Trouble getting pregnant may also be one of the symptoms. This is usually caused by the disturbance in the ovulation process and menstrual cycle. Thus, it is best for intending parents to consult the doctor earlier when they are unable to conceive after six months of trying. Proper diagnosis of the causes of infertility can help the doctor to suggest the best treatment for you to achieve your parenthood dream.
Doctors diagnose PCOS after doing some tests and examinations. Your doctor may talk to you about PCOS symptoms, the history of the medical condition of your family and yours along with your menstrual flow and weight changes during the consultation. They will then proceed with the physical exam to assess your condition before doing the pelvic exam, blood test, and pelvic ultrasound.
- Pelvic exam
Doctors usually examine your pelvis to check if your ovaries are swollen. It is also done to find out if there is any growth in your uterus.
- Blood test
This test is ordered to check your hormone level and blood glucose level. The doctor may check for Follicle-stimulating hormone (FSH) to find out if there is any imbalance in hormone levels or thyroid issues. With PCOS, the result may be lower than usual. On top of that, the doctor will also evaluate the Luteinizing hormone (LH) as women with PCOS tend to have a higher level of LH. The doctor may also check the cholesterol and triglyceride levels. It helps to examine further health complications like heart attack and stroke.
- Pelvic Ultrasound
Ultrasound is done to check the thickness of the uterus lining and the presence of cysts or tumours in the ovaries. This procedure is done by inserting a device into the vagina. It emits sound waves and is translated into images on a computer screen. You may undergo minor surgery and treatments if cysts or endometriosis (a condition where the uterine lining forms outside the uterus) are present.
3 Lifestyle Changes That Can Help to Alleviate the Symptoms of PCOS
There is no cure for PCOS. However, there are a few treatments to manage the symptoms. A healthy lifestyle is a practical approach to reducing the symptoms. It would require you to do some physical activities along with the intake of a healthy diet. Adapting to a healthy lifestyle can help to control the PCOS symptoms.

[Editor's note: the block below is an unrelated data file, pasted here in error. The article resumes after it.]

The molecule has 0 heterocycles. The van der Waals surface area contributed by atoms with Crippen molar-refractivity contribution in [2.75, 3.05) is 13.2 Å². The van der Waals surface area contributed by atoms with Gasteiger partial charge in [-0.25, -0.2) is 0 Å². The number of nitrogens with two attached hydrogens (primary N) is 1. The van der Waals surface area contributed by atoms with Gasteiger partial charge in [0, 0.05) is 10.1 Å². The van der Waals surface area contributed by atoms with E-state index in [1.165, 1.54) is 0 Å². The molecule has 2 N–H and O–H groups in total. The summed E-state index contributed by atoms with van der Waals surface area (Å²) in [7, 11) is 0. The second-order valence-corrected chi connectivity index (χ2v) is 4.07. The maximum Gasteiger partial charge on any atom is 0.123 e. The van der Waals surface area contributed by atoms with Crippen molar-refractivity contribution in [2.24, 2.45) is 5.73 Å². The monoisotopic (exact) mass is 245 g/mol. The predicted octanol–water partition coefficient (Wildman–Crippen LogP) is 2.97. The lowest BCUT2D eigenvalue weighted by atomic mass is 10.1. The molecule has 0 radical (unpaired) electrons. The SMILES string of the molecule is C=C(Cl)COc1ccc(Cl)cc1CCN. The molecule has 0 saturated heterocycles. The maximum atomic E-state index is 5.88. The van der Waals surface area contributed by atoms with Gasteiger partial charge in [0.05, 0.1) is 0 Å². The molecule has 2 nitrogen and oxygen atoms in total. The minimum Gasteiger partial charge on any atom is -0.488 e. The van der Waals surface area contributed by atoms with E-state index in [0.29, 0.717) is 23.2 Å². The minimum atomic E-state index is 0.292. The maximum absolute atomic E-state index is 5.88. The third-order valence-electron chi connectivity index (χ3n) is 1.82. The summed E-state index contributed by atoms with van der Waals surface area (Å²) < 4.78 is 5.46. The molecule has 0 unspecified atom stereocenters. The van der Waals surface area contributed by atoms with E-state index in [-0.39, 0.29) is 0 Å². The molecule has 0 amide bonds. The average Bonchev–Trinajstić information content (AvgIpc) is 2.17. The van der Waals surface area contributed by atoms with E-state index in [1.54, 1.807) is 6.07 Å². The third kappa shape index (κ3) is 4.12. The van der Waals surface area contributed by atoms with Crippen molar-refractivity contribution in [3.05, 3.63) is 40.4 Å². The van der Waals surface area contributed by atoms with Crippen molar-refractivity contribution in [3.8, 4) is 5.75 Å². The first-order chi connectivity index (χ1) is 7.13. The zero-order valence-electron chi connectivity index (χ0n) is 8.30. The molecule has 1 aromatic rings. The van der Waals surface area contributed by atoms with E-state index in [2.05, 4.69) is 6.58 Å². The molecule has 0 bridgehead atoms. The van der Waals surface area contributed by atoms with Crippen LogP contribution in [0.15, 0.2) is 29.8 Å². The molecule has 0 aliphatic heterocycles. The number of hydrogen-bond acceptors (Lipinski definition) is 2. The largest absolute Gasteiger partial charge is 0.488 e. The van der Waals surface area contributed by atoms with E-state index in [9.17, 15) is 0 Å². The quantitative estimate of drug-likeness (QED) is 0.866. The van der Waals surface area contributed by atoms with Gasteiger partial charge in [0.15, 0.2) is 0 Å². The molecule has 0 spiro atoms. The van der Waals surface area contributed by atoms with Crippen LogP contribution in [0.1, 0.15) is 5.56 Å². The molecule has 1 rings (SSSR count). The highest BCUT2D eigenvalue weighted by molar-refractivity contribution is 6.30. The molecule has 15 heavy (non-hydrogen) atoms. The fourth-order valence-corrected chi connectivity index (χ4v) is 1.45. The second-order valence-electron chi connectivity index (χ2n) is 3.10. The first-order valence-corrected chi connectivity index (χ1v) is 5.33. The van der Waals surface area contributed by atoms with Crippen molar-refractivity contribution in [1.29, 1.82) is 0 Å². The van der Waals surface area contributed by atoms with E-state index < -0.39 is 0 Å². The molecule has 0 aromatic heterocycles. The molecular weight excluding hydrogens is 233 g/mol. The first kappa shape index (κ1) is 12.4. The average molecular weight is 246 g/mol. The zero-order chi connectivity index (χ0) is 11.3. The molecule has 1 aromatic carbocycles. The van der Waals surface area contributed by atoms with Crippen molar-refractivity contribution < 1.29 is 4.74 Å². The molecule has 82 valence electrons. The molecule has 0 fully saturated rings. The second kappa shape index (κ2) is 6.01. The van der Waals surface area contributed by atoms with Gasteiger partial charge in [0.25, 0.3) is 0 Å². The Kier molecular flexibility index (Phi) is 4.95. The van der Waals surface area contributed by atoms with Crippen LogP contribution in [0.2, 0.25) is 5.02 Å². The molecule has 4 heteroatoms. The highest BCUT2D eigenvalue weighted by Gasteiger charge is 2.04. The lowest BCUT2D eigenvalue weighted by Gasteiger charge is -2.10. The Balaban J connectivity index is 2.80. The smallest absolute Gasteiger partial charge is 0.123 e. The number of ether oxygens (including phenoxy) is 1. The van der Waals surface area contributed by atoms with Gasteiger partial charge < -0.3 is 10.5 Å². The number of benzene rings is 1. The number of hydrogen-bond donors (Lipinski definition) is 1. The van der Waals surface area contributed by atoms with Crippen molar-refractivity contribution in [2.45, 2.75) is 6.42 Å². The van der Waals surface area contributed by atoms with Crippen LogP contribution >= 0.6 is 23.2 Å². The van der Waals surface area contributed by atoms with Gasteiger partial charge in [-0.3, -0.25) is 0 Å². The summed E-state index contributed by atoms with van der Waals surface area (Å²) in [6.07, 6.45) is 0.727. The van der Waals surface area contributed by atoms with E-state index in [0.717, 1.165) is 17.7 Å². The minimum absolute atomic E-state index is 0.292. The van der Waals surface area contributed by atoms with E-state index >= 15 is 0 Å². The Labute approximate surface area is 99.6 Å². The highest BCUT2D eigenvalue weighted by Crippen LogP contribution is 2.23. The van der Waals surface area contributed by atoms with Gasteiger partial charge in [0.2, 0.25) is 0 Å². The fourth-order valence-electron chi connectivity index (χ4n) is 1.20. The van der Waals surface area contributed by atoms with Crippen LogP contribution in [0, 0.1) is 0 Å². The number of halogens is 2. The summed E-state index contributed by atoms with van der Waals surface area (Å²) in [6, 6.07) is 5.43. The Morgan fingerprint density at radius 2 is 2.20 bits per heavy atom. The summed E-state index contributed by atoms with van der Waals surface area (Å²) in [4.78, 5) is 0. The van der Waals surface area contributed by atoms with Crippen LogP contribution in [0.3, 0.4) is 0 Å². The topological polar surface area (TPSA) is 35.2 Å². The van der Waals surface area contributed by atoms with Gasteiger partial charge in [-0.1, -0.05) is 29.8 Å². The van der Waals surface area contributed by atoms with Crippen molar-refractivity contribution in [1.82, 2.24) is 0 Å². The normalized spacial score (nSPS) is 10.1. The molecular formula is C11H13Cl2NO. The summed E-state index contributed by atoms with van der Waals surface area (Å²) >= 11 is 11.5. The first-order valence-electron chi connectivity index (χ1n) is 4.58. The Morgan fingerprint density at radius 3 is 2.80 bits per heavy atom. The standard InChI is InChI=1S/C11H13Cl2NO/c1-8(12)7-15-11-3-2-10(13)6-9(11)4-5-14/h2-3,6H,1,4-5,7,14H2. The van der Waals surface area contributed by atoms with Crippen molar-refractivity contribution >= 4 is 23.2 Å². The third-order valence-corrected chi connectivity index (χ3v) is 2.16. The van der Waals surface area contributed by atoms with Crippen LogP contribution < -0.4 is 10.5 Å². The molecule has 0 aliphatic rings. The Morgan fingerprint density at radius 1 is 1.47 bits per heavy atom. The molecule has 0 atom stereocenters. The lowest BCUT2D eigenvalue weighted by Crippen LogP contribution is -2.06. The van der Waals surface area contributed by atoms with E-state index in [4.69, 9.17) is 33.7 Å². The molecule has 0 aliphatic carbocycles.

Exercising can help to manage some symptoms associated with PCOS. It can help you to reduce your weight and also your testosterone levels. Around 50% of women with PCOS suffer from being overweight.
Losing weight can help to reduce testosterone, which can balance out your hormonal level. Having a balanced hormonal level can restore fertility and ovulation. Regular exercise may also combat weight gain by burning calories and building muscle mass, which decreases insulin resistance. Exercise may also control the cholesterol level and other hormones such as testosterone. Some of the recommended exercises involve aerobic exercises like walking, cycling, and more.
Eating healthy food can help you manage your symptoms of PCOS. Including whole grains, fresh fruits, vegetables, and sources of protein in the right amount in your diet can help you to reduce weight and prevent obesity problems. Besides that, avoiding processed food and fast food helps to keep your weight in check. Staying hydrated by drinking enough water and following the diet plan suggested by your doctor or nutritionist also facilitates your weight loss journey.
High levels of stress have the potential to worsen your PCOS symptoms. Thus, it is important to learn the proper way to destress and get it under control. Some stress-relieving practices include meditation and practicing mindfulness techniques. In cases of extreme stress, it will be beneficial to enroll in peer support sessions or seek professional help from a licensed counsellor or therapist.
You are not alone
Generally, PCOS is a common yet underdiagnosed problem faced by many women of childbearing age. It is a lifelong condition that can affect various aspects of a woman’s health and thus it is necessary for all women diagnosed with PCOS to take efforts to manage their symptoms and adopt lifestyle changes that can help to ease their symptoms.
PCOS may not have a cure yet, but remember that the symptoms are manageable and treatable. Pregnancy is also very much possible for women suffering from PCOS. As long as you manage the symptoms well and get proper treatment from your doctor, you can achieve pregnancy. Thus, do not hesitate to talk to your doctors to get all the support and care you need to go through this condition. You are not alone and there are many readily available treatments and care nowadays to aid you in managing your symptoms of PCOS so that it didn’t worsen over time.
You may also watch videos here about PCOS: Polycystic Ovarian Syndrome (PCOS)
This blog is intended for educational purposes only. All contents here is general in nature and does not take into account your personal circumstances. Please consult with your health care professional to ensure you get the right diagnosis and treatment.